Canadian market-fundamentalist right looks to ‘Super PACs’ like so-called Alberta Prosperity Fund to grab back power

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PHOTOS: ‘Super PACs’ have access to corporate vaults, and very little control or oversight of what they do with the money they’re given. Below: Alberta Prosperity Fund Director Barry McNamar, APF Advisory Council members Dave Rutherford and Cameron Davies, and U.S. anti-taxation zealot Grover Norquist.

Having received serious and unexpected shocks nationally and in Alberta in 2015, the market-fundamentalist right is now reaching enthusiastically into the vast tickle trunk of pernicious American political ideas to regain control of the political agenda north of the Medicine Line.

And if these market true believers can’t win a fair fight in the “marketplace of ideas,” well, they know there’s more than one way to skin a cat.

McNamarConsider the rise of the Alberta Prosperity Fund and other Canadian “Super PACs.”

“The Alberta Prosperity Fund can’t give money directly to political Parties, candidates or campaigns,” the group tells supporters on its revealing Facebook page, “but we can direct unlimited resources to specific ridings to run ads, mail letters, make phone calls, identify voters and even encourage them to take action on specific issues.” (Emphasis added.)

There’s a case to be made that some of those acts may violate Alberta’s tough election financing law, but it is true that “independent expenditure-only committees” can raise unlimited sums of money from corporations, individuals and associations, and even act as cut-outs for foreign corporations and governments to intervene in the domestic political process however they wish.

In the United States, Super PACs arose out of a series of court cases early in this decade in which the conservative-packed U.S. Supreme Court invalidated several Federal Elections Commission rules to allow unlimited spending by deep-pocketed groups to support or attack political candidates.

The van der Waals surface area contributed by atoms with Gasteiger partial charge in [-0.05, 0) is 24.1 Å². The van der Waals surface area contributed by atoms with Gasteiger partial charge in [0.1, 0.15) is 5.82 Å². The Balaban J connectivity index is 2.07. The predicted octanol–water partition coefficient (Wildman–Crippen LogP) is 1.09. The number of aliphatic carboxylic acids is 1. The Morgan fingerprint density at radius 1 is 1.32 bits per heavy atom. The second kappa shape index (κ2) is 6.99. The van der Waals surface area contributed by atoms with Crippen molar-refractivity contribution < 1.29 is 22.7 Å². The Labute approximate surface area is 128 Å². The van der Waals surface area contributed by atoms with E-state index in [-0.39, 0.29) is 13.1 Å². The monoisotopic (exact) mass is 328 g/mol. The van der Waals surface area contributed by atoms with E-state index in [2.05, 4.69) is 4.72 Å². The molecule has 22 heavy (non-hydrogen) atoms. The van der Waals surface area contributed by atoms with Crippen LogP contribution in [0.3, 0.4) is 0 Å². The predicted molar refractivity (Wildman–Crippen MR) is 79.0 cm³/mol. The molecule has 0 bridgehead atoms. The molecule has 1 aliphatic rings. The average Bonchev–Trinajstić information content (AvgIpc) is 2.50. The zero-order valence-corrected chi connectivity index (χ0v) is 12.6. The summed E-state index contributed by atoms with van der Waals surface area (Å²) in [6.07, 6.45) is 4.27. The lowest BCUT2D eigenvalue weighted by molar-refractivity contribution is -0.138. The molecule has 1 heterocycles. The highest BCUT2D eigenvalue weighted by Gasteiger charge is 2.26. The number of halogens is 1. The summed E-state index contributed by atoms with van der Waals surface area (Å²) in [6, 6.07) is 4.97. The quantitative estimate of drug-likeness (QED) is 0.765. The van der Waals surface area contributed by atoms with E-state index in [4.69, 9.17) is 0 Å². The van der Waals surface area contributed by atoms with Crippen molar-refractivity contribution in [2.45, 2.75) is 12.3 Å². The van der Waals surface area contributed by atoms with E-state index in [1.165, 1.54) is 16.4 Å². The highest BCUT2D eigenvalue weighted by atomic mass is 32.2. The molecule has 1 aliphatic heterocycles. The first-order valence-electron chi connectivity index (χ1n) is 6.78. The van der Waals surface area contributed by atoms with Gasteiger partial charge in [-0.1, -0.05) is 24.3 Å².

Still, U.S. Super PACs have a legal definition and are subject to some controls – for example, their spending cannot legally be coordinated with political candidates as the APF seems to propose and they must report their donors periodically to the FEC.

RutherfordIn Canada, the situation is murkier. Outside legally defined election campaigns, there are essentially no controls on the advocacy activities of groups like the APF, which was introduced to Albertans back in November in a deferential Calgary Herald story as an effort to unite Alberta’s conservative political parties to topple Premier Rachel Notley’s NDP Government.

There are virtually no Canadian restrictions on where non-profit organizations without charitable status can raise money. Such entities don’t have to open their books or identify their donors. They have no obligation to report how much money they’ve spent, or what it was spent on.

Readers will recall how in the spring of 2015 a new Canadian Super PAC called HarperPAC launched an advertising campaign that seemed closely coordinated with the federal Conservative Party’s efforts to elect then prime minister Stephen Harper by smearing Liberal Party Leader Justin Trudeau and heaping slime on Canadian unions.

One HarperPAC message claimed that: “After months of mistakes, Justin Trudeau’s poll numbers are free-falling. Canadians from coast to coast now think he is unfit to be prime minister.” As it turned out, that’s actually not what Canadians thought.

Like Mr. Harper, HarperPAC spokesperson Stephen Taylor was a former head of the secretive National Citizens Coalition, which one could argue was the original HarperPAC.

In June, HarperPAC suddenly shut down – seemingly at the demand of the Harper campaign. In a social media message, Mr. Taylor took credit for having “contributed to a new discussion about political financing in a fixed-election era” before pulling the plug on the entity.

DaviesThat was hardly the end of Canadian Super PACs, though.